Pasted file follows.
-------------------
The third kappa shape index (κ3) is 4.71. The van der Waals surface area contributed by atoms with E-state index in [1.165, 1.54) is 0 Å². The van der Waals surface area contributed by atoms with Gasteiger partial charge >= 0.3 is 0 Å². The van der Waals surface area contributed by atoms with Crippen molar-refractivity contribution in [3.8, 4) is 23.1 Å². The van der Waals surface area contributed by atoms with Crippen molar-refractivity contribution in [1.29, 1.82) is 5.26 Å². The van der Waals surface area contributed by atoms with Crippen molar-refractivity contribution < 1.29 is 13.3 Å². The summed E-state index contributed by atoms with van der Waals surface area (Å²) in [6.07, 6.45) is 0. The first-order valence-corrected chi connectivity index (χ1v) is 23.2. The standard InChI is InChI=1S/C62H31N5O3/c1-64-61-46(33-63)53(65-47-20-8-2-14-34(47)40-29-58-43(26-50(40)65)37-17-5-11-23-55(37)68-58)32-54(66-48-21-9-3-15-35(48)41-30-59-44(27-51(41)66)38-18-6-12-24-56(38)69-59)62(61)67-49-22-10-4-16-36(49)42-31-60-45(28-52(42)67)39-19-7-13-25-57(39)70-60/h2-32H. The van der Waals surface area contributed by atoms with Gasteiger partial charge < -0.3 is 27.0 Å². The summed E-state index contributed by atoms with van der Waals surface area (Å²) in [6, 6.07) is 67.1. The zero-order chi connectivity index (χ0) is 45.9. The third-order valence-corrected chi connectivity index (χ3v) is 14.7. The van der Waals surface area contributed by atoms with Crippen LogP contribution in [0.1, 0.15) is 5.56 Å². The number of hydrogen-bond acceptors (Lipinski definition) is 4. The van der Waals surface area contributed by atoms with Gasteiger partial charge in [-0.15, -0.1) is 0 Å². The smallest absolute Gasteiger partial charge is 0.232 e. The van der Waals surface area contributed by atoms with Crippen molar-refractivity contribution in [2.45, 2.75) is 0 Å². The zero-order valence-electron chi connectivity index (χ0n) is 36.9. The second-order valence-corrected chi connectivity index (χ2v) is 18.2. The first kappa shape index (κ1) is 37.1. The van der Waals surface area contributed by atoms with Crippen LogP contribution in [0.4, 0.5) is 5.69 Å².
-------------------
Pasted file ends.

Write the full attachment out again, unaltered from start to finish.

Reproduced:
The third kappa shape index (κ3) is 4.71. The van der Waals surface area contributed by atoms with E-state index in [1.165, 1.54) is 0 Å². The van der Waals surface area contributed by atoms with Gasteiger partial charge >= 0.3 is 0 Å². The van der Waals surface area contributed by atoms with Crippen molar-refractivity contribution in [3.8, 4) is 23.1 Å². The van der Waals surface area contributed by atoms with Crippen molar-refractivity contribution in [1.29, 1.82) is 5.26 Å². The van der Waals surface area contributed by atoms with Crippen molar-refractivity contribution < 1.29 is 13.3 Å². The summed E-state index contributed by atoms with van der Waals surface area (Å²) in [6.07, 6.45) is 0. The first-order valence-corrected chi connectivity index (χ1v) is 23.2. The standard InChI is InChI=1S/C62H31N5O3/c1-64-61-46(33-63)53(65-47-20-8-2-14-34(47)40-29-58-43(26-50(40)65)37-17-5-11-23-55(37)68-58)32-54(66-48-21-9-3-15-35(48)41-30-59-44(27-51(41)66)38-18-6-12-24-56(38)69-59)62(61)67-49-22-10-4-16-36(49)42-31-60-45(28-52(42)67)39-19-7-13-25-57(39)70-60/h2-32H. The van der Waals surface area contributed by atoms with Gasteiger partial charge < -0.3 is 27.0 Å². The summed E-state index contributed by atoms with van der Waals surface area (Å²) in [6, 6.07) is 67.1. The zero-order chi connectivity index (χ0) is 45.9. The third-order valence-corrected chi connectivity index (χ3v) is 14.7. The van der Waals surface area contributed by atoms with Crippen LogP contribution in [0.1, 0.15) is 5.56 Å². The number of hydrogen-bond acceptors (Lipinski definition) is 4. The van der Waals surface area contributed by atoms with Gasteiger partial charge in [-0.15, -0.1) is 0 Å². The smallest absolute Gasteiger partial charge is 0.232 e. The van der Waals surface area contributed by atoms with Crippen molar-refractivity contribution in [2.45, 2.75) is 0 Å². The zero-order valence-electron chi connectivity index (χ0n) is 36.9. The second-order valence-corrected chi connectivity index (χ2v) is 18.2. The first kappa shape index (κ1) is 37.1. The van der Waals surface area contributed by atoms with Crippen LogP contribution in [0.4, 0.5) is 5.69 Å².